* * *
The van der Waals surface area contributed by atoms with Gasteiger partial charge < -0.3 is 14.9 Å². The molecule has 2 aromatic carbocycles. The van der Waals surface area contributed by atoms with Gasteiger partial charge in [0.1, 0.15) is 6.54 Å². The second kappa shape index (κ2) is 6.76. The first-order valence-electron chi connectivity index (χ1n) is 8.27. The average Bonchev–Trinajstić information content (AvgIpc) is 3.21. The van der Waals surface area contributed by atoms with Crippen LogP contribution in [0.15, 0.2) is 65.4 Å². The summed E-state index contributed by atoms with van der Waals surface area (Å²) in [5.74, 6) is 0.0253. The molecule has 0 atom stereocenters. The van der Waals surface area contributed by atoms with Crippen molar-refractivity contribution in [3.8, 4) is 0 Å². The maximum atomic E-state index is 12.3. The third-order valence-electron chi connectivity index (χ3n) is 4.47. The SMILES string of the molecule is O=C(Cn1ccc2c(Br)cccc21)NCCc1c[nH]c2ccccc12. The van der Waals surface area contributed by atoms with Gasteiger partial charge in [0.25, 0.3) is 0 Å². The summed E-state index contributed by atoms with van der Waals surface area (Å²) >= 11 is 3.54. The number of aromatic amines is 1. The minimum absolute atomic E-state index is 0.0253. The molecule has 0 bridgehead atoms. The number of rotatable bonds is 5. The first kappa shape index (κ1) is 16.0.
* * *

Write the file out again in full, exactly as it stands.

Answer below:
The van der Waals surface area contributed by atoms with Gasteiger partial charge < -0.3 is 14.9 Å². The molecule has 2 aromatic carbocycles. The van der Waals surface area contributed by atoms with Gasteiger partial charge in [0.1, 0.15) is 6.54 Å². The second kappa shape index (κ2) is 6.76. The first-order valence-electron chi connectivity index (χ1n) is 8.27. The average Bonchev–Trinajstić information content (AvgIpc) is 3.21. The van der Waals surface area contributed by atoms with Crippen LogP contribution in [0.15, 0.2) is 65.4 Å². The summed E-state index contributed by atoms with van der Waals surface area (Å²) in [5.74, 6) is 0.0253. The molecule has 0 atom stereocenters. The van der Waals surface area contributed by atoms with Crippen molar-refractivity contribution in [3.8, 4) is 0 Å². The maximum atomic E-state index is 12.3. The third-order valence-electron chi connectivity index (χ3n) is 4.47. The SMILES string of the molecule is O=C(Cn1ccc2c(Br)cccc21)NCCc1c[nH]c2ccccc12. The van der Waals surface area contributed by atoms with Gasteiger partial charge in [0.25, 0.3) is 0 Å². The summed E-state index contributed by atoms with van der Waals surface area (Å²) >= 11 is 3.54. The number of aromatic amines is 1. The minimum absolute atomic E-state index is 0.0253. The molecule has 0 bridgehead atoms. The number of rotatable bonds is 5. The first kappa shape index (κ1) is 16.0.